One of them is the SOLES building. Seeing the view in the back provided such a peaceful, beautiful experience. You could literally see the whole city and it was a very chill environment. My second is the gym at the Jenny Craig Pavilion. The gym was something that I really valued, from a physical standpoint. Part of it was that I was going through a lot of personal things, and the gym was able to provide comfort and allow me to express my feelings that way.

What is your favorite memory from your time in the program?

Graduation day is definitely my favorite memory. I was with my cohort and those I shared my SOLES experiences with. We went from LEAD 550 and not understanding what leadership was about, and then through that maturation and growth we really figured out what 550 means and what the class was providing for us from an information standpoint. You’re going to learn throughout your life, you’re not just going to learn all the lessons in just that class.

Another reason it is my favorite memory was because my family and friends got to come out to San Diego. That was their first time here, and it was my mom’s first time ever being on a plane. She had never been on a plane before because we didn’t really have money to do that. She looked at herself last and took care of everybody else first. To see the emotion that she had on that day was just an amazing experience and something that I will always remember.

Being in the program was tough for a while because I went from Ohio to San Diego. That was a huge jump from a cultural standpoint. I was alone because I didn’t have any family or friends out here when I first came to San Diego. It was a tough process to go through and it taught me so much. I think that’s where a lot of that emotion came from on graduation day. It had been awhile since we’d seen each other, too. That day just brought out a lot.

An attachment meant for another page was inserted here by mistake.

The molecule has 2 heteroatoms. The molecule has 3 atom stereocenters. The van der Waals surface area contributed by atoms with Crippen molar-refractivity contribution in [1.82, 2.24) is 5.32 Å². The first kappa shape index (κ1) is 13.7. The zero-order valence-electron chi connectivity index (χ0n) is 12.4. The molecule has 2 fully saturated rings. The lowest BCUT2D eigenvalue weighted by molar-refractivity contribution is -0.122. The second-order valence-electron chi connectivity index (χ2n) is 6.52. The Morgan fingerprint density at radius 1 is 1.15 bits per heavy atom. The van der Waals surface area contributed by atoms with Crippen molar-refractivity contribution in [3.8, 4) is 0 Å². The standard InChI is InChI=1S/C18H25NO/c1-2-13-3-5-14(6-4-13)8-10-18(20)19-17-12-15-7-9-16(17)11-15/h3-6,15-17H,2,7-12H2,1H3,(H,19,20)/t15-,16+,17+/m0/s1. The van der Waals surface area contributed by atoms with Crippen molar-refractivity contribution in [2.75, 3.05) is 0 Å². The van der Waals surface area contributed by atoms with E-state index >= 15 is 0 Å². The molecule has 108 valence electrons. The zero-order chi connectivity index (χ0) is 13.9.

Tell us about what you’ve been up to since graduating from SOLES.

Since graduation, I have continued my entrepreneurship with personal training (Workhorse Fitness) and I have expanded the ways that I do personal training. I was doing online training even before the pandemic, so it was good to know what I was working on years ago is still helping me today with my business and in other ways. I learned that from the coaching program at SOLES. We were taught different ways of the business model and how to create different strings of revenue and resources, so that really opened my mind and allowed me to provide different ways and different values to my customers and clients.

I’m also the former Health and Wellness Director of the YMCA; I was in that role for a couple of years. Unfortunately with COVID-19, we were all furloughed--our whole branch was furloughed. It was tough to build something amazing the last two years and have it stripped away. I was a part of the planning and execution of a new wellness center; I was the lead on the project. From equipment, to wearable technology, we were able to provide all new equipment for our members. Something they had never had in the last 10 years. That was amazing.

Fast forward, I’m now the Director of Internal and External Affairs with Fit Athletic in Mission Beach. This is a brand new experience for me, from a leadership standpoint. I actually just started in this month, and I’m excited to go on this next phase and journey. Fit Athletic offers the gym aspect, as well as swimming and different types of programs like swim lessons and fitness classes. I’m really excited to be working for this organization because they are willing to adjust and adapt while others are not, which is especially important during these times that we are in. I’m excited to get myself more into that environment and see what I’m able to do from a leadership standpoint.